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This morning C surprised me with this guest blog post.  Sometimes there are things I can’t write about right away.  I had no idea she was doing this but it’s good to know I’ve got a partner who can pick up my slack. Without further ado…C…

Patrick was raised to wear his heart on his shoulder. I’ve seen Patrick’s father, Mr. T, tear up when speaking fondly about his bride of more than 45 years. Patrick’s brother also writes a blog about his college sweetheart and their 4 angels under the age of 8. He can make an entire room well up when speaking on the sacrifices his wife has made to allow him to lead an organization of True Gentlemen. Their mother, Mrs. N, has a quiet strength about her that keeps the household running. She makes me feel loved and is the least dramatic woman I’ve ever had the pleasure of spending time with. The clan is full of kindness, love, humor and very solid. This is difficult to write because I am going to wear my heart on my sleeve for a few moments.

I was raised to be very independent, skeptical (I like to think it evolved into becoming analytical,) to always have an escape route, do what’s good for me and to protect my emotions. I think I’ve seen my mother cry once. Maybe. These admissions are not me cutting down my mother or my upbringing. This was simply how I was raised by a single mother who had to pave her own road in life. They have made me outwardly strong and sometimes internally weak. Through all my ups and downs in life I take complete ownership since I feel like I haven’t trusted or relied on anyone for much since I was 14. Now in my 30’s, Patrick is teaching me how to trust.

The beginning to our relationship was interesting. Our journey to Virginia was …. uh, also interesting. His commitment was unwavering through all the times I purposely tried to push him away and also when my past came to haunt us. He has been there for me. He has been there for my boys. So many buzz articles float through the web about women being strong, independent, single mommas doing their own damn thing and not needing a man. Even more articles are about women not choosing to have a traditional family or even eventually having children. Good for them. Do your thing, ladies. I, on the other hand, have been there as a single mom (and as the sole provider for a family of four when I was married) fighting for promotions to get my family in a better place. I not only want a man, specifically Patrick, but need him in my life…in my boy’s life and I am not afraid to say it.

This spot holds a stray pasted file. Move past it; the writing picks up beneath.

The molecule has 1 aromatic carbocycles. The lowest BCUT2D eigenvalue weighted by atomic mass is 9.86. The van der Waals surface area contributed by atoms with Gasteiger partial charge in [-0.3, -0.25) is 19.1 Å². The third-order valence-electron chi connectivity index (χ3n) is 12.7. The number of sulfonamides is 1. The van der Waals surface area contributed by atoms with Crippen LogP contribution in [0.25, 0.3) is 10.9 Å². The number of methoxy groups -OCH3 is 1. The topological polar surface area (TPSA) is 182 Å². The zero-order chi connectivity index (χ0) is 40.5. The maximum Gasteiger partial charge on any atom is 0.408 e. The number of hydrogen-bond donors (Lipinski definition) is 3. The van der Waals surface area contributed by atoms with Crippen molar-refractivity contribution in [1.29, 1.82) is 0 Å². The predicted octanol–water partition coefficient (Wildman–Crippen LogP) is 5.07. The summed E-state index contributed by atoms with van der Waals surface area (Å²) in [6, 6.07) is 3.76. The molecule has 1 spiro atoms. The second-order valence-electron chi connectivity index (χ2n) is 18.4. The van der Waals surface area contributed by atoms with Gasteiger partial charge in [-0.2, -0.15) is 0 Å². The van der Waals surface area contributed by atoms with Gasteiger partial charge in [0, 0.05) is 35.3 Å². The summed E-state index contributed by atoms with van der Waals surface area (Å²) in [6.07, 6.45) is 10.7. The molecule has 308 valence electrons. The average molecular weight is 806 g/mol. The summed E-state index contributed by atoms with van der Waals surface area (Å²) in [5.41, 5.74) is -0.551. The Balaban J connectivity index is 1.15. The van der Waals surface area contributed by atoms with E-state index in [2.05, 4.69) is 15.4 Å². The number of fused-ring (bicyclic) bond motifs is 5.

Patrick is a rock. He is setting the example for my boys, accepts my past and is building a future with all of us in mind. He supported his ex-wife through her own emotional and spiritual path. Though she realized that she still had boxes of her own to check off and left him, he continues to remain friendly with for her and ensured she was ok when, I think, he did not have to do so. He is a simple man with a heart of gold. Of course there are moments that we bicker or he does something stupid but I am happy he is my life partner in crime. When something is bothering him, I want to fix it the way he helps fix my problems. Something is bothering him right now but I can’t fix it. It’s difficult to even discuss.

You see, our family life isn’t perfect. This blog makes it seem like our life is full of laughter, weirdness, exploration and love. Our life is full of that but we also have moments of disappointment, sadness, confusion and occasional bouts of anger, just like any family. However, like all social media, people share what they want. People typically give what they want you to know about themselves and save all the drama for themselves. He started his blog to share his experience as a faux dad that moved to a trendy suburban oasis with some pretty cool kids. He has only shared the positive moments. He has tried to shy away from controversy or any negativity. This is why he hasn’t written a blog in nearly two weeks.